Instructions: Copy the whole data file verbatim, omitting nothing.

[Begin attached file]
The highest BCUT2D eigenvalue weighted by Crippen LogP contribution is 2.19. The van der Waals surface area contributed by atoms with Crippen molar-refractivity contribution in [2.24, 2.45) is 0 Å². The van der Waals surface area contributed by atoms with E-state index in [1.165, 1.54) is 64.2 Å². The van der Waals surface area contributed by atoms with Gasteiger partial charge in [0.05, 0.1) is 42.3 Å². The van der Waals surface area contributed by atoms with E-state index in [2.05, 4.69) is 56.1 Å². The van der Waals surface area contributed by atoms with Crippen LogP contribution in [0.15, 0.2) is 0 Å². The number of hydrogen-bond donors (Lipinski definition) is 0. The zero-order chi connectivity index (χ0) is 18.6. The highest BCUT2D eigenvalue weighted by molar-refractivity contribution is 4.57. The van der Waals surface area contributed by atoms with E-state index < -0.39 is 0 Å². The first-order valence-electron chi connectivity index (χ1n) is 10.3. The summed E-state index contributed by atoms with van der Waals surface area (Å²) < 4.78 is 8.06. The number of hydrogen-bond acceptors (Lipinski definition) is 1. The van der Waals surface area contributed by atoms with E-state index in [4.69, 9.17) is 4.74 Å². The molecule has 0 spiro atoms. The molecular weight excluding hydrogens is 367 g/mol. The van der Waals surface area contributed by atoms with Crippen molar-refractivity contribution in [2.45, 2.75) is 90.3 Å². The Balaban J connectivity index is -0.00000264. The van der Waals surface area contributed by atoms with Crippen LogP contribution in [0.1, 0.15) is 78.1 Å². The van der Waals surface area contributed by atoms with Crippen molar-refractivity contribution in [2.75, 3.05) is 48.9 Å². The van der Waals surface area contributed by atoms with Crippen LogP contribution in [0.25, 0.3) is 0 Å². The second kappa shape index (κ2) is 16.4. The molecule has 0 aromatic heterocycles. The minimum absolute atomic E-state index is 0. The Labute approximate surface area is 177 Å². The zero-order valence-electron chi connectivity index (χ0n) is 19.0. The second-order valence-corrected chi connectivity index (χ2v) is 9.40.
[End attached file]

The highest BCUT2D eigenvalue weighted by Crippen LogP contribution is 2.19. The van der Waals surface area contributed by atoms with Crippen molar-refractivity contribution in [2.24, 2.45) is 0 Å². The van der Waals surface area contributed by atoms with E-state index in [1.165, 1.54) is 64.2 Å². The van der Waals surface area contributed by atoms with Gasteiger partial charge in [0.05, 0.1) is 42.3 Å². The van der Waals surface area contributed by atoms with E-state index in [2.05, 4.69) is 56.1 Å². The van der Waals surface area contributed by atoms with Crippen LogP contribution in [0.15, 0.2) is 0 Å². The number of hydrogen-bond donors (Lipinski definition) is 0. The zero-order chi connectivity index (χ0) is 18.6. The highest BCUT2D eigenvalue weighted by molar-refractivity contribution is 4.57. The van der Waals surface area contributed by atoms with E-state index < -0.39 is 0 Å². The first-order valence-electron chi connectivity index (χ1n) is 10.3. The summed E-state index contributed by atoms with van der Waals surface area (Å²) < 4.78 is 8.06. The number of hydrogen-bond acceptors (Lipinski definition) is 1. The van der Waals surface area contributed by atoms with E-state index in [4.69, 9.17) is 4.74 Å². The molecule has 0 spiro atoms. The molecular weight excluding hydrogens is 367 g/mol. The van der Waals surface area contributed by atoms with Crippen molar-refractivity contribution in [2.45, 2.75) is 90.3 Å². The Balaban J connectivity index is -0.00000264. The van der Waals surface area contributed by atoms with Crippen LogP contribution in [0.1, 0.15) is 78.1 Å². The van der Waals surface area contributed by atoms with Crippen molar-refractivity contribution in [2.75, 3.05) is 48.9 Å². The van der Waals surface area contributed by atoms with Crippen LogP contribution in [0.25, 0.3) is 0 Å². The second kappa shape index (κ2) is 16.4. The molecule has 0 aromatic heterocycles. The minimum absolute atomic E-state index is 0. The Labute approximate surface area is 177 Å². The zero-order valence-electron chi connectivity index (χ0n) is 19.0. The second-order valence-corrected chi connectivity index (χ2v) is 9.40.